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Introducing the new leader of the Lights

Andrew Rolin achieves a lifelong dream after being named Northern's new head football coach

 

December 22, 2017

Courtesy Photo

Andrew Rolin was named the head coach of the Montana State University-Northern football team Thursday. Rolin has been a player and assistant coach at the highest levels of NCAA college football.

Andrew Rolin may only be 30 years old, but in the college football coaching profession, he's not only already a veteran, he feels fully prepared to be a head coach.

Now, Rolin's going to get that chance.

Thursday afternoon, Rolin was named the new head coach of the Montana State University-Northern Lights. And, it's an opportunity he says was a lifetime in the making.

"This is an opportunity I've worked for my entire career," Rolin, who currently resides in Libby said. "I've wanted the opportunity to lead a program. To do it my way. To lead young men towards a winning culture, and to do it the right way. So I'm very excited about it."

And Northern fans should be plenty excited about Rolin. His stops in the coaching ranks have been at the highest levels, including at NCAA FCS San Diego, his Alma mater, FBS and Pac 12 powerhouse, the University of Washington, and FBS San Jose State.

His jobs at those schools also have him well prepared to be a head coach. He's worked as a graduate assistant on offense, he's coached running backs and wide receivers, and, he was a recruiting coordinator at an FBS program. And those are all things that give him the kind of credentials and experience to help lead Northern into a new era.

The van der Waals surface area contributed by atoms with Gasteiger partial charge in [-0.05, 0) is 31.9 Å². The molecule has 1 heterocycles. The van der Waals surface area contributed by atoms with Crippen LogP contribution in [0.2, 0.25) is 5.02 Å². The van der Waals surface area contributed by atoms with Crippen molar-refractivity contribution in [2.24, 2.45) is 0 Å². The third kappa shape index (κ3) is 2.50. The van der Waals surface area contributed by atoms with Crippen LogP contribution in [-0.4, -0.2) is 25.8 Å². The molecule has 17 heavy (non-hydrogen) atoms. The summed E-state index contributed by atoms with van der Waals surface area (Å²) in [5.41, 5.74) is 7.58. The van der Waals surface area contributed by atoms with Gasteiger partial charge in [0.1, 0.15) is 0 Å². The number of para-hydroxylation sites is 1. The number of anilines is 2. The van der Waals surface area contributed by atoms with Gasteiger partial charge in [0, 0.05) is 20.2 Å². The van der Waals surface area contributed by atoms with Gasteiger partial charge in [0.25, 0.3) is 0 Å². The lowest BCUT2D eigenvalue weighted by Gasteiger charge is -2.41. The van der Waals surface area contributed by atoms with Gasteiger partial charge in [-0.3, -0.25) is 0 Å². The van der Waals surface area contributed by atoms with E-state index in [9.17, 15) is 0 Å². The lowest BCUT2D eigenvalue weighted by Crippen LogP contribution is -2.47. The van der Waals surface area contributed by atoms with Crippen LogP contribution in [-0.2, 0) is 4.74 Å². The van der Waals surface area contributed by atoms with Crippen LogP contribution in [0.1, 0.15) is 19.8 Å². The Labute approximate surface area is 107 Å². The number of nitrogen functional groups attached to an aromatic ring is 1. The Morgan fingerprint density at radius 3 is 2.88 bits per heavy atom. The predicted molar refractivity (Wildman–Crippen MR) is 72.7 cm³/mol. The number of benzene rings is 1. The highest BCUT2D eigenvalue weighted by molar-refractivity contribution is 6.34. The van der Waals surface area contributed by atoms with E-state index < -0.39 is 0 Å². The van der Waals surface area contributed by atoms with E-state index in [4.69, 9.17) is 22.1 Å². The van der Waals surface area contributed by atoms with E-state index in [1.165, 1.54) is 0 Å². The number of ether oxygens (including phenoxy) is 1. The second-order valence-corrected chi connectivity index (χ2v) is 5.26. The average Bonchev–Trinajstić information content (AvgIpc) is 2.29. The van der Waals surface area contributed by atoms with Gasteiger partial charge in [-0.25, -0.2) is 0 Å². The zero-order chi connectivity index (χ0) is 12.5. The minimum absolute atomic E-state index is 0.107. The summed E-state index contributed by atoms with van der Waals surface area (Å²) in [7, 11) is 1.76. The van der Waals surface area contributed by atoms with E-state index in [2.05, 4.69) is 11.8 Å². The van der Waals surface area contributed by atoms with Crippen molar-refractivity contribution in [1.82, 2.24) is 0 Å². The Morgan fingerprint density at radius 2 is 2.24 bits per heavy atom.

"I've treated every coaching opportunity I've had as a chance to learn and better myself as a coach," Rolin, who was the offensive coordinator for the Libby Loggers this past fall, said. "I've always made sure that, whoever I worked under, I held myself to the same standard as the guy above me. I've done that to prepare myself for a moment like this.

"So being a head coach has always been the goal," he continued. "It just came a little sooner than I expected. But I've prepared myself for this because I've always wanted an opportunity like this."

Rolin's mentors have also prepared him well. How could they not? He played for Jim Harbaugh, and he's worked for famed head coaches like Ron Caragher and Steve Sarkisian. In particular, Harbaugh and Caragher have been longtime mentors to Rolin, who himself was a standout quarterback at the University of San Diego, and they're two people who will certainly be excited about Rolin getting his first head coaching job.